When considering sustainability, or when hearing the term “environmentally sustainable design”, what comes to mind? We often think of brands that focus on conserving our environment, especially during April, which is the month in which we celebrate Earth Day. Environmentally sustainable design, which is also called environmentally conscious design or eco-design. As defined by J.F. McLennan in The Philosophy of Sustainable Design (2004), “environmentally sustainable design is the philosophy of designing physical objects, the built environment, and services to comply with the principles of ecological sustainability. The intention of sustainable design is to eliminate negative environmental impact completely through skillful, sensitive design. It should go without saying, that the products that we interact with daily, embrace sustainability through industrial design.”
Sustainability Forward Design Thinking
Yes, that’s a lot to digest. Simply put, sustainability in industrial design and product design is the discipline of designing products with a conscious effort or focus on having a positive impact on our environment. Sustainability in design is not a new concept. In fact, it has been around for years and it is everywhere. The products that we interact with and use daily are all impacted by sustainable design. The device that you’re using right now has likely been designed with sustainability in mind. Buildings that we live and work within, the parks and green-spaces that we frequent are designed with sustainability in mind. Even the water bottles that we use are designed with sustainability in mind. Recently, Evia has tapped Virgil Abloh, the multifaceted designer and founder of Off-White and Creative Director of Louis Vuitton, to be their Creative Advisor for Sustainable Innovation Design. Virgil Abloh shares his thoughts about the partnership and says; “Evian® is an iconic brand with a strong heritage in fashion and creativity. Its sustainability ambitions align with my own, and together we can push boundaries and explore new areas of evolution, paving a better future for generations.” In addition to the partnership with Abloh, Evian hopes to make all of its bottles from 100% recycled materials by 2025.
The focus on sustainable product design is not limited to a handful of brands. A group of powerhouse corporations like Unilever and Procter and Gamble are working with a startup called Loop to replace disposable plastic containers with refillable ones. Moreover, Adidas has announced it would cut out all virgin plastic from its supply chain by 2024, while large corporations like Starbucks, Disney, and Marriott commit to eliminating single-use straws, which are known to harm sea animals. This industry-wide dedication to improving the product cycle toward a more environmental-friendly system as a whole indicates how sustainability in product design is taking over the consumer products industry.
Sustainability in the Expanded Field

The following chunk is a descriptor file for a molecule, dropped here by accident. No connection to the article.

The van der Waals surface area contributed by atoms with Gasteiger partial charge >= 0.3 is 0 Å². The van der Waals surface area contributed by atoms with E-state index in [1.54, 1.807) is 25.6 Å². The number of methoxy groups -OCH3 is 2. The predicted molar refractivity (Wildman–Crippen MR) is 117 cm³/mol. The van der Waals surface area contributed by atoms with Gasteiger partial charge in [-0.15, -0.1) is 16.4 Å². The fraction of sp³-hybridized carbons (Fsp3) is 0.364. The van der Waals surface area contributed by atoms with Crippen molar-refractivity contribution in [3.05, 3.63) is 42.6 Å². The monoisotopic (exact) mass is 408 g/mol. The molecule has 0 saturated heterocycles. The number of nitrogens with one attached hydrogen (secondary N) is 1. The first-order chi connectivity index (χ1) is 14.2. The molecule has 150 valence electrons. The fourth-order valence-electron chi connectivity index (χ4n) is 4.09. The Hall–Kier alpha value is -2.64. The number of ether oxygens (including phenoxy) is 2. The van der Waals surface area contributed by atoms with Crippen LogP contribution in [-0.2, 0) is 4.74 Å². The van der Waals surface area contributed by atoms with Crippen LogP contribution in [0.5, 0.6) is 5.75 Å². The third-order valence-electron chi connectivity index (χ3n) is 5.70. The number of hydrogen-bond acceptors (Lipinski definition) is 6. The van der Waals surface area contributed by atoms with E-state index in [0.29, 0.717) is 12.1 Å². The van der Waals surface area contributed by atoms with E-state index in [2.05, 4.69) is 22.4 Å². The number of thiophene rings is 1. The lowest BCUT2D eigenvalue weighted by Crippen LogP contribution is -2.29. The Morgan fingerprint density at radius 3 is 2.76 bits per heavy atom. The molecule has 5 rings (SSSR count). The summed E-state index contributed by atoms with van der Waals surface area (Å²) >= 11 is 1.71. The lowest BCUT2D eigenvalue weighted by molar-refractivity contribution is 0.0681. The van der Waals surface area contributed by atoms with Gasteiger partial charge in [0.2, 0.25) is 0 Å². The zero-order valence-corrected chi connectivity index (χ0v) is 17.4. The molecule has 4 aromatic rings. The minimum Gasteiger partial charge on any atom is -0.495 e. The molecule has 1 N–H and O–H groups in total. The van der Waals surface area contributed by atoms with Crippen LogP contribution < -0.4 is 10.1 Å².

The breadth of sustainability and its reach in determining trends in design stretches much farther than mere product design. Sustainable furniture design strives to create a closed-loop cycle in which materials and products are perpetually recycled so as to avoid disposal in landfills. Sustainable fashion design is a part of the growing design philosophy and movement towards environmental and social sustainability – the goal of which is to create a system which can be supported indefinitely in terms of impact on the environment and social responsibility. The sneaker industry, an almost $20 billion dollar industry, has heavy hitters creating sustainability initiatives. According to a Coveteur piece; “Reebok’s Cotton + Corn program focuses on creating sneakers from, you guessed it, corn and cotton. Adidas partnered with Parley for the Oceans to produce a pair of sneakers out of plastic water bottles, and Nike uses more recycled polyester than anyone else in the industry.”
New York City’s green-spaces and landscapes have been designed and are maintained with sustainability in mind. From a statement on the High Line’s website “Environmental sustainability is a core value of the High Line [park in New York City]. The park is an inherently green structure, as it repurposes a piece of industrial infrastructure into a uniquely designed public space. Equally important is the way the High Line operates—every day, we strive toward sustainability with the same level of care reflected in the park’s design.” Plant selection, locally sourced greenery, watering, composting, Green-Seal certified cleaning products and snow removal – all done by hand – are all top of mind for the organization and contribute to their sustainability initiatives.
Sustainability in industrial design and in architecture/environmental design also frequently take on the task of re-imagining spaces that are currently underused in order to revitalize them. Currently, in planning stages, the so-called “Low Line” on New York City’s Lower East Side aims to revitalize the former Williamsburg Bridge Trolley terminal by creating the first underground, solar-powered park in the United States. Innovative in its approach, the proposed Low Line anticipates placing a “remote skylight” to illuminate the space and facilitate plant growth. A visionary means of re-designing an abandoned urban space, the Low Line serves as a witness to the power of sustainable design in creating new community spaces.
Industrial design, which has a variety of sub-disciplines, has embraced sustainability with open arms and the result is measurable. How will you integrate sustainability into your life this April and everyday?